Survival instinct could certainly be used as the reason for his wonderous crawl to the sarc. Sure. But it hadn’t been the dominant factor. He didn’t want to be without Jack. And he felt shame from another realization—he hated not wanting to live or die without Jack.
Daniel Jackson had been in love only one other time in his life. It had ended badly. And now, Daniel was afraid it would destroy his relationship with Jack. But, his mind said, it’s Jack. You love him. Shouldn’t that count for something?
Daniel couldn’t answer it rationally, which said it all in a nutshell.
. . .
“Well …” Fraiser began, giving Daniel a tiny, tiny sardonic smile. She closed the door and walked over to him, a clipboard chart held against her chest.
“I told you,” Daniel said with as shy a smile as he could dredge up. It was marginal when he knew he was right and had to wait for everyone else to catch up. “The sarcophagus brought me back from the dead on Ra’s ship. It healed Jack’s …” He colored with anger. “Being turned into a Jaffa.” It was so much more than that that he wanted to rant and rave at how bad that had been. He took a breath and checked his watch. “Gotta get to the gateroom.”
Fraiser smiled wide. “Time for your great reveal?”
“Not quite yet.” He looked around. They weren’t in the infirmary. They were in a storage room on Level 26. Because his teammates were in the infirmary, finishing their tests. He made a face. “I don’t know why the General wants to reveal me this way. I think it’d be much better if he just sent them to my office.” His office. Up to that point, he hadn’t had one. He’d been sharing Sam’s lab.
“Congratulations,” she whispered, leaning forward a little as she rubbed his biceps.
“If I understand the scuttlebutt, it was coming. The General didn’t do it because you came back from the ship or because you’re a hero.”
Daniel grew uncomfortable and shifted around as he rolled his eyes. “Doctor Fraiser, look. I’m seriously not. I got Jack to do the right thing by believing me. The others are heroes.”
Fraiser rolled her eyes in return and shook her head. “Daniel?”
He made a face, readying himself for a disagreement. “Yes?”
She sighed, mentally ran the conversation she’d intended through her mind, and said instead, “Call me Janet.”
. . .
Daniel was escorted by Lieutenant Colonel Reynolds behind the personnel gathering in the gateroom. He ended up by the power distribution panels. “Still don’t see why this is necessary, I mean, what’s all this for?”
“You’ll see,” Reynolds said with a grin. “Just gotta say, thanks, Doctor Jackson. And know that when we all applaud, you’re included.”
“Huh?” Daniel asked. He really, really hated being kept in the dark. For anything, for any reason. Reynolds smiled and left him. Daniel met the looks of a few others, some of whom knocked him slightly off-balance by their hard slaps in the shoulder. He tried to relax against the panels a few times but quiet handshakes kept him standing up straight. He felt immensely uncomfortable. He hadn’t done anything. Getting Jack to eventually believe him wasn’t heroic. Doing what had to be done on the ships wasn’t heroic. Hell, it had been Jack, Sam, and Teal’c, plus Bra’tac. And truth be told, if it hadn’t been for Bra’tac, none of them would be alive. So maybe the congratulations were entirely misplaced.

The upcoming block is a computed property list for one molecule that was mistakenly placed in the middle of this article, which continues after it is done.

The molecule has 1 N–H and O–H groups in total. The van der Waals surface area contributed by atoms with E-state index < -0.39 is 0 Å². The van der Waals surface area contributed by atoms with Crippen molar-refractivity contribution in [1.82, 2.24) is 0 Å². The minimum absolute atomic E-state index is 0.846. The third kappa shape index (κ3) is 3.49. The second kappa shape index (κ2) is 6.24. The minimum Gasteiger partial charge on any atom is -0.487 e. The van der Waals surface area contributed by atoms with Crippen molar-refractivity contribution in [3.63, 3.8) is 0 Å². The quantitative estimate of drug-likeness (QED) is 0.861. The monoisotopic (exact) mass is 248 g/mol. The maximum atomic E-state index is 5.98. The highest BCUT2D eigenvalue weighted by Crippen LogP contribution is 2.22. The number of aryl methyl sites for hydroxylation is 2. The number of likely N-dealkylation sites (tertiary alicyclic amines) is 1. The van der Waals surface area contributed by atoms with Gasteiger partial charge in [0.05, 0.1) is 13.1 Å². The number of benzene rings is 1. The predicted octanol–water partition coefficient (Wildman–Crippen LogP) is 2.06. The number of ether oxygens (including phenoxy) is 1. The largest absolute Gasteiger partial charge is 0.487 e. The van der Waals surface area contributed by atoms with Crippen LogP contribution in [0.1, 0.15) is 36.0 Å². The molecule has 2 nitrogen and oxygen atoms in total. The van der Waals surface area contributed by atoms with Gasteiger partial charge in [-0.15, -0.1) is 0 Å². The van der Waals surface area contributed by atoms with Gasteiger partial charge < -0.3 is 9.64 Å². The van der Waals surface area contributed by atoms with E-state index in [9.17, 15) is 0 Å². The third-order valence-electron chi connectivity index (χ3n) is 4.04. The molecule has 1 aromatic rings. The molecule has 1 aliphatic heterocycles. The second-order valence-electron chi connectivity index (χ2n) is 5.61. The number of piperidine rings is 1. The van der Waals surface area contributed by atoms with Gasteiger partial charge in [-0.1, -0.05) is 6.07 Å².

The counter-argument in his head told him that had they not gone, Bra’tac wouldn’t have been able to make his move against K’lorel and Apophis. Upon thinking of K’lorel, Daniel rubbed at his forehead, even though the sarcophagus had healed that too. It hadn’t, however, healed the memory of it happening. He felt very real grief and pain for Skaara though. The poor man was in agony, having to live his life inside his own mind. A shudder ran through Daniel at the thought of it happening to him and he mentally knocked on wood that he would never be taken over.
Nearly half an hour went by and the gateroom was packed with people. Daniel’s nervousness began to build. He stood with his arms crossed, waiting, remembering what Hammond had told him: “When you hear me say, ‘SG-1? There’s someone who’d like to see you,’ then you’ll come out.”
Daniel heard Hammond. Bra’tac. Jack. His palms began to sweat. Until that moment, he’d almost been bored. Now, the thought of seeing Jack when twelve hours before he might not have seen him ever again was filling him with trepidation. How to say hello? Shake his hand? Should he hug him? Oh hell, no. That just wasn’t gonna happen. Jack’s all Mr. Protocol while on base. Sort of. Just standing there saying ‘hi’ wasn’t gonna cut it. No, the way to deal with this was to not deal with it. Let Jack lead. First time for everything.
“SG-1? There’s someone who’d like to see you.”
Sweat built up on Daniel’s skin. Was it hot in here? Of course, it was, this many people.
He wove his way through the crowd, getting pats on the back that he returned with a hesitant, nervous smile. And then he was through them. His gaze was on Jack. Not Sam. Not Teal’c. Not Hammond. Jack.
He smiled fit to bursting, and then Jack was coming toward him and hugging him. Hugging him! In front of God and everybody! And unbeknownst to Jack, to anyone, his smile was accompanied by a twinge of terror as he confirmed to himself, “Oh, my god, I’m in love with this dear idiot who’s just called me Spacemonkey. I’m fucking doomed.”